Pao’s post on the site announcing her resignation is terse about the terms of her departure, saying only that she felt she could not meet the board’s user growth goals “while maintaining Reddit’s core principles.”
Although she doesn’t tie it to her resignation, Pao was much more expansive when writing about the vitriol she endured during her eight months at the helm of the site that is alternately called the Internet’s “front page” and its “most hateful space.” The vast majority of her post was devoted to examining the way she and others were treated on the site.
“I’ve seen the good, the bad and the ugly on reddit. The good has been off-the-wall inspiring, and the ugly made me doubt humanity,” she wrote. “I just want to remind everyone that I am just another human; I have a family, and I have feelings.”
Pao is one of the most recognizable faces in the debate over discrimination in Silicon Valley. She made headlines earlier this year during a bruising and ultimately unsuccessful gender bias lawsuit against her former employer, the venture capitalist firm Kleiner Perkins. And she oversaw a fundamental shift in Reddit policy away from free-wheeling free speech and toward tighter restrictions on harassment.
It’s not clear how much of this shift has been specifically spearheaded by Pao, but she’s been widely credited — or blamed, depending on your perspective — for the changes. Last September, in the midst of a controversy over leaked nude photos of celebrities that had been posted to the site, Pao’s predecessor Yishan Wong wrote in a blog post that Reddit would not ban “questionable” subreddits.
“You choose what to post. You choose what to read. You choose what kind of subreddit to create and what kind of rules you will enforce. We will try not to interfere — not because we don’t care, but because we care that you make your choices between right and wrong,” he said.
Sixth months later, with Pao as chief executive, the site rolled out a new policy against involuntary pornography. A few months after that, it banned five of the site’s most hate-filled subreddits as well as all “systematic and/or continued actions to torment or demean someone in a way that would make a reasonable person (1) conclude that reddit is not a safe platform to express their ideas or participate in the conversation, or (2) fear for their safety or the safety of those around them.”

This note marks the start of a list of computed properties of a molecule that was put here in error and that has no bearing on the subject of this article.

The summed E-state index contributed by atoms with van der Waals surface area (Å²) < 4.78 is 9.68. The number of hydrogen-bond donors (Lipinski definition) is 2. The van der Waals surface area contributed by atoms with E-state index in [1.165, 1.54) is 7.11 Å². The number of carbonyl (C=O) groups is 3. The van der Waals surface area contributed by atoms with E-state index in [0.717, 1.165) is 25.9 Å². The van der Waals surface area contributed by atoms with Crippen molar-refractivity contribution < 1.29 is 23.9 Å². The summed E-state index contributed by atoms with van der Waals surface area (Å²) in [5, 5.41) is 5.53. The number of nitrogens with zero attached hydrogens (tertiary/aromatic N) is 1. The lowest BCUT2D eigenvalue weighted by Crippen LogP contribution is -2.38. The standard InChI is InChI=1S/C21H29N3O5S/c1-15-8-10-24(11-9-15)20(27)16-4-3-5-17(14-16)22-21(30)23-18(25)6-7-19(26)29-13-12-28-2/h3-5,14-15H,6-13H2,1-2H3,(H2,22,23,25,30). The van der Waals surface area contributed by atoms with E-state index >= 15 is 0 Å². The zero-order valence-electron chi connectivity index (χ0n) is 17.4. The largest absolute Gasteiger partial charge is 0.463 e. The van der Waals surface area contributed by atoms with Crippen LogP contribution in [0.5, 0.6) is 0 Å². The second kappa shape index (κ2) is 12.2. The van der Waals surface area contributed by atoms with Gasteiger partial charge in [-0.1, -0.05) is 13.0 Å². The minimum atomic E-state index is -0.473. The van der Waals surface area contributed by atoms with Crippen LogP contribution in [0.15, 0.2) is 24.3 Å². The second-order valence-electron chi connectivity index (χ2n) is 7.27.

Those changes made Pao a target of the same kind of harassment that the new policies attempted to curb. A (now private) subreddit called r/paomustresign featured memes comparing her to feces, racist references to “Chairman Pao,” and countless other offensive posts. She also reportedly received death threats from Reddit users.
Pao’s changes became a major front in the culture war that is currently roiling Reddit and the Internet at large. To her admirers, she was an advocate for inclusion and a pioneering woman in a male-dominated field (only 11 percent of Silicon Valley executives are female and men are twice as likely to be Reddit users than women). To her detractors, she was shill for the “social justice warriors” who wanted to censor the site and a corporate outsider who was changing their community without bothering to understand it.
That belief was solidified early this month, during the mishandled dismissal of Victoria Taylor, the company’s beloved director of talent who oversaw the popular “Ask Me Anything” (AMA) chats. Though founder and chairman Alex Ohnihan wrote in a post that the AMA change was his decision, Pao was blamed for Taylor’s firing. Dozens of Reddit pages were blacked out in a user protest against the way Reddit treats its moderators. Meanwhile, signatures on the petition for Pao’s resignation snowballed, as did use of the hashtag #RedditRevolt, which was first popularized in the wake of the harassment policy changes last month.
Now, maybe not because of the way she was treated online but certainly not in spite of it, Pao is leaving the site amid the same kind of vitriol she worked to reduce. Those who wanted her gone are applauding the change — as are a few who never had a problem with Pao, like Fusion editor and occasional Reddit critic Kevin Roose:
Correction: An initial version of this story misidentified Kevin Roose as a writer for New York Magazine. He is now an editor at Fusion.